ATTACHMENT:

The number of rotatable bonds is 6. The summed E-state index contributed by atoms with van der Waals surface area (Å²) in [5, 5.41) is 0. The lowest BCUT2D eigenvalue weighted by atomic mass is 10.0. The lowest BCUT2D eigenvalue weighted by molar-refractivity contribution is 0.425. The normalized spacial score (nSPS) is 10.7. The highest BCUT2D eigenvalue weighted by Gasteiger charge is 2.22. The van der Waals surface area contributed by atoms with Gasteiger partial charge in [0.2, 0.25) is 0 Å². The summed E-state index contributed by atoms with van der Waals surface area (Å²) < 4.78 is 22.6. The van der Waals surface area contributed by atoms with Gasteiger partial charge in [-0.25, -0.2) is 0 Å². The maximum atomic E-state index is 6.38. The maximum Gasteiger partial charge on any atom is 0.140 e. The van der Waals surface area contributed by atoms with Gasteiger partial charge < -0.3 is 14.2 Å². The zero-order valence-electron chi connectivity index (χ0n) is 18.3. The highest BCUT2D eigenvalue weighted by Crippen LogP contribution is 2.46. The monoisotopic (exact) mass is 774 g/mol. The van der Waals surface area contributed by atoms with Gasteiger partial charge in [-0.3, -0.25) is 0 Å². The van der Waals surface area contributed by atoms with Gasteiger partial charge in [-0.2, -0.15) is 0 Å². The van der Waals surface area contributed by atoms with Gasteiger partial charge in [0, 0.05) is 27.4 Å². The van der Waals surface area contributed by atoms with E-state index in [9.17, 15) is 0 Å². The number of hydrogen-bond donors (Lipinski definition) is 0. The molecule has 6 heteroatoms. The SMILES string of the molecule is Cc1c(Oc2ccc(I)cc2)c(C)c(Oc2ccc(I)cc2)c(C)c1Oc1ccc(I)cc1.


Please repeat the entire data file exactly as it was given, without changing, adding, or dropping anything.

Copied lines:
The number of rotatable bonds is 6. The summed E-state index contributed by atoms with van der Waals surface area (Å²) in [5, 5.41) is 0. The lowest BCUT2D eigenvalue weighted by atomic mass is 10.0. The lowest BCUT2D eigenvalue weighted by molar-refractivity contribution is 0.425. The normalized spacial score (nSPS) is 10.7. The highest BCUT2D eigenvalue weighted by Gasteiger charge is 2.22. The van der Waals surface area contributed by atoms with Gasteiger partial charge in [0.2, 0.25) is 0 Å². The summed E-state index contributed by atoms with van der Waals surface area (Å²) < 4.78 is 22.6. The van der Waals surface area contributed by atoms with Gasteiger partial charge in [-0.25, -0.2) is 0 Å². The maximum atomic E-state index is 6.38. The maximum Gasteiger partial charge on any atom is 0.140 e. The van der Waals surface area contributed by atoms with Gasteiger partial charge < -0.3 is 14.2 Å². The zero-order valence-electron chi connectivity index (χ0n) is 18.3. The highest BCUT2D eigenvalue weighted by Crippen LogP contribution is 2.46. The monoisotopic (exact) mass is 774 g/mol. The van der Waals surface area contributed by atoms with Gasteiger partial charge in [-0.3, -0.25) is 0 Å². The van der Waals surface area contributed by atoms with Gasteiger partial charge in [-0.2, -0.15) is 0 Å². The van der Waals surface area contributed by atoms with Gasteiger partial charge in [0, 0.05) is 27.4 Å². The van der Waals surface area contributed by atoms with E-state index in [9.17, 15) is 0 Å². The number of hydrogen-bond donors (Lipinski definition) is 0. The molecule has 6 heteroatoms. The SMILES string of the molecule is Cc1c(Oc2ccc(I)cc2)c(C)c(Oc2ccc(I)cc2)c(C)c1Oc1ccc(I)cc1.